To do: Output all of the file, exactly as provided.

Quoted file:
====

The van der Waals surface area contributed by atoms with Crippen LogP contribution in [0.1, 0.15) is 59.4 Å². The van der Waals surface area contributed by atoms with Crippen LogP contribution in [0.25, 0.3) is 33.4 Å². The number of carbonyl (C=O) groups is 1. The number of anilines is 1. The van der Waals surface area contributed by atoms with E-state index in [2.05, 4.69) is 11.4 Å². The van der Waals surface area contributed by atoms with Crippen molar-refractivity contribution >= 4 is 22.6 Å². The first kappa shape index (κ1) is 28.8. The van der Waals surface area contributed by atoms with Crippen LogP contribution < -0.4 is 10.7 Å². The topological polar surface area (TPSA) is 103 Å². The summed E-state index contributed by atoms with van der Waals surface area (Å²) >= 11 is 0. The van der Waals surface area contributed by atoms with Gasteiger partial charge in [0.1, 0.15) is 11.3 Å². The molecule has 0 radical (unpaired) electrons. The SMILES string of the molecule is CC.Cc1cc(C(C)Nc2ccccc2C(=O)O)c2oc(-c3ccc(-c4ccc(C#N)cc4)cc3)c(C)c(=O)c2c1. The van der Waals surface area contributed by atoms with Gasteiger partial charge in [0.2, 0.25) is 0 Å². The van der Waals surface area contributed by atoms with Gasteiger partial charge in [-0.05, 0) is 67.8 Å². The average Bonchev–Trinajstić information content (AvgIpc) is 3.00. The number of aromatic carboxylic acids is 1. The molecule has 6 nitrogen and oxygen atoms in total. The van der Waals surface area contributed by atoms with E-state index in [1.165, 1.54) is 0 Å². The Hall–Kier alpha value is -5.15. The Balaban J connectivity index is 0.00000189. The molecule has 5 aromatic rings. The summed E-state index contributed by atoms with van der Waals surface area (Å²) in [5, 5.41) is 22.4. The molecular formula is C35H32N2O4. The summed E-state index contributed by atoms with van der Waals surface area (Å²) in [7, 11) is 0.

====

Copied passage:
The van der Waals surface area contributed by atoms with Crippen LogP contribution in [0.1, 0.15) is 59.4 Å². The van der Waals surface area contributed by atoms with Crippen LogP contribution in [0.25, 0.3) is 33.4 Å². The number of carbonyl (C=O) groups is 1. The number of anilines is 1. The van der Waals surface area contributed by atoms with E-state index in [2.05, 4.69) is 11.4 Å². The van der Waals surface area contributed by atoms with Crippen molar-refractivity contribution >= 4 is 22.6 Å². The first kappa shape index (κ1) is 28.8. The van der Waals surface area contributed by atoms with Crippen LogP contribution < -0.4 is 10.7 Å². The topological polar surface area (TPSA) is 103 Å². The summed E-state index contributed by atoms with van der Waals surface area (Å²) >= 11 is 0. The van der Waals surface area contributed by atoms with Gasteiger partial charge in [0.1, 0.15) is 11.3 Å². The molecule has 0 radical (unpaired) electrons. The SMILES string of the molecule is CC.Cc1cc(C(C)Nc2ccccc2C(=O)O)c2oc(-c3ccc(-c4ccc(C#N)cc4)cc3)c(C)c(=O)c2c1. The van der Waals surface area contributed by atoms with Gasteiger partial charge in [0.2, 0.25) is 0 Å². The van der Waals surface area contributed by atoms with Gasteiger partial charge in [-0.05, 0) is 67.8 Å². The average Bonchev–Trinajstić information content (AvgIpc) is 3.00. The number of aromatic carboxylic acids is 1. The molecule has 6 nitrogen and oxygen atoms in total. The van der Waals surface area contributed by atoms with E-state index in [1.165, 1.54) is 0 Å². The Hall–Kier alpha value is -5.15. The Balaban J connectivity index is 0.00000189. The molecule has 5 aromatic rings. The summed E-state index contributed by atoms with van der Waals surface area (Å²) in [5, 5.41) is 22.4. The molecular formula is C35H32N2O4. The summed E-state index contributed by atoms with van der Waals surface area (Å²) in [7, 11) is 0.